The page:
ANNECY — Netflix Animation: A Studio Without Borders” ran the title of the hugely anticipated Netflix lineup presentation at Annecy this year, only the second in the U.S. streaming giant’s history at the French festival, the largest animation gathering in the world.
Melissa Cobb, vice president of Kids & Family, who hosted the session, did drill down briefly on the panel’s title. Netflix’s aim is to break down any border, be it geographic, or of animation formats, gender, ethnicity or representation.Netflix has a studio and production hub in Hollywood today, she said, but its ambition is to create “a support structure” for best-in-class creators from all over the world.
But what is Netflix looking for? Variety asked her in a Q & A after the panel presentation.
“Great creators, who can execute their vision, but we don’t have any guidelines,” Cobb replied. Netflix will produce animated shows in CG, 2D, or which are hybrids, hand-drawn or stop motion, and so on. So, logically enough, most of Netflix’s presentation was given over to a panel of creators with shows set up at Netflix, whose origins, styles, and ambitions spoke loud of Netflix’s push into diversity.
Kris Pearn, who talked the Annecy audience through “The Willoughbys,” is from Canada, has a background in stop-motion at the U.K.’s Aardman Animations and in Hollywood studio movie direction, co-directing Sony Pictures Animation’s “Cloudy with a Chance of Meatballs 2.” “The Willoughbys,” Netflix’s second original animated feature, weighed in at Annecy as a good-humored. crowd-pleasing family coming of age tale.
Malenga Mulendema, another panelist, is Zambian, and still based out of Zambia, a former journalist who had no experience of animation when she answered a call for projects from South African animation producer-studio Triggerfish Animation. Her “Mama K’s Team 4,” Neflix’s first animated African series, is set in a near future Lusaka where four disparate teenage girls are recruited to save the world.
Elizabeth Ito is fourth-generation Japanese, but an “Adventure Time” alum, her Netlix production firmly located in L.A. and a fiction-doc series mixing ectoplasmic-looking ghosts, animated characters, and real photos of Los Angeles.
Producer Hitoshi Moji, who introduced “Dino Girl Gauko,” is Japanese, was involved in hit series “Crayon Shin-chan.” The title’s a tween/teen targeting 2D series of large dark humor turning on an ordinary girl, apart from the fact she can turn into a fire-belching green-skinned dragon.
Two fairly common factors are shared by many of the Netflix animators at Annecy, however: A focus on women’s stories; a wish to make animation which is different from standard realist CG.
“I was interested in female characters who have their own ambitions,” Mulendema said at Annecy, introducing the series protagonists , Chia, Mila, Wanga and Zee. She added that those ambitions often come through more clearly when a group of girls are involved.
“Dino Girl Gauko” key art was received with a exclamation of approval by the Annecy audience.The series turns on Naoko, “a regular girl who just happens to turn into a dragon when she gets angry,” Mogi commented to laughter from the Annecy audience.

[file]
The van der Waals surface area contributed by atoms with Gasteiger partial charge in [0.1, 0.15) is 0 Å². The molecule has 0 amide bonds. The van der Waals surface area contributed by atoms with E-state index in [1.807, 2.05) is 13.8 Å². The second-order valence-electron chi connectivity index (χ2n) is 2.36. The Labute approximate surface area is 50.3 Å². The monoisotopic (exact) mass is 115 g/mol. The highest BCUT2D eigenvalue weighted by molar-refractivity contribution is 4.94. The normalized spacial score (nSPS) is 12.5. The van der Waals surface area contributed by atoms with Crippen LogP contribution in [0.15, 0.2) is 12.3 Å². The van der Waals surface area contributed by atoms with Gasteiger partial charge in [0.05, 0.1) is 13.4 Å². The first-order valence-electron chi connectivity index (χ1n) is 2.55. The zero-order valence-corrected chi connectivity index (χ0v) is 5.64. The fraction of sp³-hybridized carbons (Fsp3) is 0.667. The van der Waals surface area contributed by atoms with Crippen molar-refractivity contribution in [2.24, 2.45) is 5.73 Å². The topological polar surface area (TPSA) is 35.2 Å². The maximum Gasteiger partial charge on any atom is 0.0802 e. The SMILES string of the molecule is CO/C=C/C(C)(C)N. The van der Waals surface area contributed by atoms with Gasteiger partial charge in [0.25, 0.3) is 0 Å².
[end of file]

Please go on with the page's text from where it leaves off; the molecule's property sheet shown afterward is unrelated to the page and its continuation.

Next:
Otherwise, she’s worried about her Instagram pictures which make her seem puffy cheeked. Beneath the comedy, the series skewers the trials of a girl who doesn’t fit in the classical cannons of beauty – unless dragons are held ti be beautiful – and can’t hide her frustration at that.
“I might turn into a dinosaur, but I’m still a girl!” Naoko bellows at a man, breathing fire which turns him into charcoal, it seemed, in a clip Moji showed at Annecy, to an uproarious reception from the audience.
Regarding style “The Willoughbys” portrays what Pearn called “an old fashioned family, all stuck together in an old fashioned home.” Their isolation is shattered by the arrival of a baby, caught in a clip shown by Pearn voiced as the family’s cat and movie’s narrator by Rocky Gervais. Further never-seen before excerpts unveiled by Pearn picture the Willoughby children, who desperately want to be orphans, creating a travel brochure to tempt their parents to holiday in the most dangerous places in the world such as the unscalable Alps in Switzerland.
The Willoughbys all have pencil-point-thin noses and spindly figures. Pearn also introduced new characters such as Commander Melanoff voiced by Terry Crews, a hulking man in a white suit emblazoned by medals, who takes in the baby found at the Willoughbys – ”Willy Wonka meets Daddy Warbucks meets Citizen Kane” in Pearn’s description – and the colorful nanny the parents hire to look after their children while they’re away. As the Willoughby children, under her influence, discover more of their city and then the world, “The Willoughbys” begins to fill with color, to the point of the kids using the power of a rainbow to go off in pursuit of their parents, having decided they really need a family.
Ito talked the audience through a proof of concept and process video showing how she mixed 3D characters and 2D backgrounds, and achieved a singular effect of animated kids and ectoplasmic phantoms inhabited real locations in L.A.
She called “City of Ghosts” “a combo of documentary and fiction, taking real stories and turning them into fabricated composite stories.”
“I guess there’s never been a show made like this before,” Ito told Variety at Annecy .“It’s creating a new process, both story-wise and visually,” she added. “Either one of those things would be challenging. Studios have established more of a system of doing stuff. But in Netflix you can do it in a different way.”
Doing it a different way looks indeed as if it could become a mantra at this year’s Annecy. there a sense of a certain fatigue with now classic CG. Everybody wants t stand out in a crowd. So One of the main things many titles given industry sneak peeks have in common at Annecy is a desire to be different.